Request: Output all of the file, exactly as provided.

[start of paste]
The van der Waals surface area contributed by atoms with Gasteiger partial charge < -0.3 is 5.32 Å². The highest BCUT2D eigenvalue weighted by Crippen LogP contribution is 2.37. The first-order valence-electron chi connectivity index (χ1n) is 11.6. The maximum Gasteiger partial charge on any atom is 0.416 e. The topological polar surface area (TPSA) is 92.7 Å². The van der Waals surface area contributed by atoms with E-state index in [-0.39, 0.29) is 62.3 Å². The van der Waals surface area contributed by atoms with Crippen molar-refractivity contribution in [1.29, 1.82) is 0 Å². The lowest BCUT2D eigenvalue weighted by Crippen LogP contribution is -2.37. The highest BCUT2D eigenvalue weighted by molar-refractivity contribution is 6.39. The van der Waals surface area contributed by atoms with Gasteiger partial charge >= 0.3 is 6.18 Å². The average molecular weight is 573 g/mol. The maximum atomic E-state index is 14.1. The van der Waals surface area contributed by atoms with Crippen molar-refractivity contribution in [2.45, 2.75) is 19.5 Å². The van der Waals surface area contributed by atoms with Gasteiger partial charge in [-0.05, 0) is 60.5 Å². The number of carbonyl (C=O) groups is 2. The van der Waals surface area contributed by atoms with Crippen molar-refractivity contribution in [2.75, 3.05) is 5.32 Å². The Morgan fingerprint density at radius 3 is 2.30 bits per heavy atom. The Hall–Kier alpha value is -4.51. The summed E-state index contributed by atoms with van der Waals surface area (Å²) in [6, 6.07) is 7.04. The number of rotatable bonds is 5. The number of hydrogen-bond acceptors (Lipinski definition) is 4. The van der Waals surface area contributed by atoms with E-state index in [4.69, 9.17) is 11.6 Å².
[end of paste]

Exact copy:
The van der Waals surface area contributed by atoms with Gasteiger partial charge < -0.3 is 5.32 Å². The highest BCUT2D eigenvalue weighted by Crippen LogP contribution is 2.37. The first-order valence-electron chi connectivity index (χ1n) is 11.6. The maximum Gasteiger partial charge on any atom is 0.416 e. The topological polar surface area (TPSA) is 92.7 Å². The van der Waals surface area contributed by atoms with E-state index in [-0.39, 0.29) is 62.3 Å². The van der Waals surface area contributed by atoms with Crippen molar-refractivity contribution in [1.29, 1.82) is 0 Å². The lowest BCUT2D eigenvalue weighted by Crippen LogP contribution is -2.37. The highest BCUT2D eigenvalue weighted by molar-refractivity contribution is 6.39. The van der Waals surface area contributed by atoms with Gasteiger partial charge >= 0.3 is 6.18 Å². The average molecular weight is 573 g/mol. The maximum atomic E-state index is 14.1. The van der Waals surface area contributed by atoms with Crippen molar-refractivity contribution in [2.45, 2.75) is 19.5 Å². The van der Waals surface area contributed by atoms with Gasteiger partial charge in [-0.05, 0) is 60.5 Å². The number of carbonyl (C=O) groups is 2. The van der Waals surface area contributed by atoms with Crippen molar-refractivity contribution in [2.75, 3.05) is 5.32 Å². The Morgan fingerprint density at radius 3 is 2.30 bits per heavy atom. The Hall–Kier alpha value is -4.51. The summed E-state index contributed by atoms with van der Waals surface area (Å²) in [6, 6.07) is 7.04. The number of rotatable bonds is 5. The number of hydrogen-bond acceptors (Lipinski definition) is 4. The van der Waals surface area contributed by atoms with E-state index in [4.69, 9.17) is 11.6 Å².